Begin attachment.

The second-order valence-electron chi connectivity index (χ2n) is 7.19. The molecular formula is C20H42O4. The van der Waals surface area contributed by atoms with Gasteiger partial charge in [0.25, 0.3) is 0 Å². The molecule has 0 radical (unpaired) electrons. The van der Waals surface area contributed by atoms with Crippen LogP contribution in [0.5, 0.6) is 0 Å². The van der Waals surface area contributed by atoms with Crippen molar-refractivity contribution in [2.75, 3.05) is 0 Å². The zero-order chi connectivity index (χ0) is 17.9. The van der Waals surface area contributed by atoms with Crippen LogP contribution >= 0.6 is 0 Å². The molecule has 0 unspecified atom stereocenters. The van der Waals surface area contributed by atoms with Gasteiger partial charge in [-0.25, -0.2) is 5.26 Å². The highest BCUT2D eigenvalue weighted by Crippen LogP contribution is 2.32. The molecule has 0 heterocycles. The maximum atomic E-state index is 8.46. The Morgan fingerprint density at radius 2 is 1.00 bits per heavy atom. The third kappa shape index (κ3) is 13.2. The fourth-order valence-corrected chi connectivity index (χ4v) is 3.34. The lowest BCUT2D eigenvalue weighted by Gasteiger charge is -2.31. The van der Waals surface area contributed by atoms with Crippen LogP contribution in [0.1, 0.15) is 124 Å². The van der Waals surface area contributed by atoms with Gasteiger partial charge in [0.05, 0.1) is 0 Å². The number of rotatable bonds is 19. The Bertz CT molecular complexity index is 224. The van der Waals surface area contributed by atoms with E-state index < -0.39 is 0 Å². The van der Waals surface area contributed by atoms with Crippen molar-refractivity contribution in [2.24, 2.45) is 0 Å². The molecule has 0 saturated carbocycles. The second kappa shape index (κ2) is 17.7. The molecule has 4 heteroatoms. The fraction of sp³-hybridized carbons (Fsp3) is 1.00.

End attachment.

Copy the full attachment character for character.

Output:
The second-order valence-electron chi connectivity index (χ2n) is 7.19. The molecular formula is C20H42O4. The van der Waals surface area contributed by atoms with Gasteiger partial charge in [0.25, 0.3) is 0 Å². The molecule has 0 radical (unpaired) electrons. The van der Waals surface area contributed by atoms with Crippen LogP contribution in [0.5, 0.6) is 0 Å². The van der Waals surface area contributed by atoms with Crippen molar-refractivity contribution in [2.75, 3.05) is 0 Å². The zero-order chi connectivity index (χ0) is 17.9. The van der Waals surface area contributed by atoms with Crippen LogP contribution >= 0.6 is 0 Å². The molecule has 0 unspecified atom stereocenters. The van der Waals surface area contributed by atoms with Gasteiger partial charge in [-0.25, -0.2) is 5.26 Å². The highest BCUT2D eigenvalue weighted by Crippen LogP contribution is 2.32. The molecule has 0 heterocycles. The maximum atomic E-state index is 8.46. The Morgan fingerprint density at radius 2 is 1.00 bits per heavy atom. The third kappa shape index (κ3) is 13.2. The fourth-order valence-corrected chi connectivity index (χ4v) is 3.34. The lowest BCUT2D eigenvalue weighted by Gasteiger charge is -2.31. The van der Waals surface area contributed by atoms with Crippen LogP contribution in [0.1, 0.15) is 124 Å². The van der Waals surface area contributed by atoms with Gasteiger partial charge in [0.05, 0.1) is 0 Å². The number of rotatable bonds is 19. The Bertz CT molecular complexity index is 224. The van der Waals surface area contributed by atoms with E-state index < -0.39 is 0 Å². The van der Waals surface area contributed by atoms with Crippen molar-refractivity contribution in [2.24, 2.45) is 0 Å². The molecule has 0 saturated carbocycles. The second kappa shape index (κ2) is 17.7. The molecule has 4 heteroatoms. The fraction of sp³-hybridized carbons (Fsp3) is 1.00.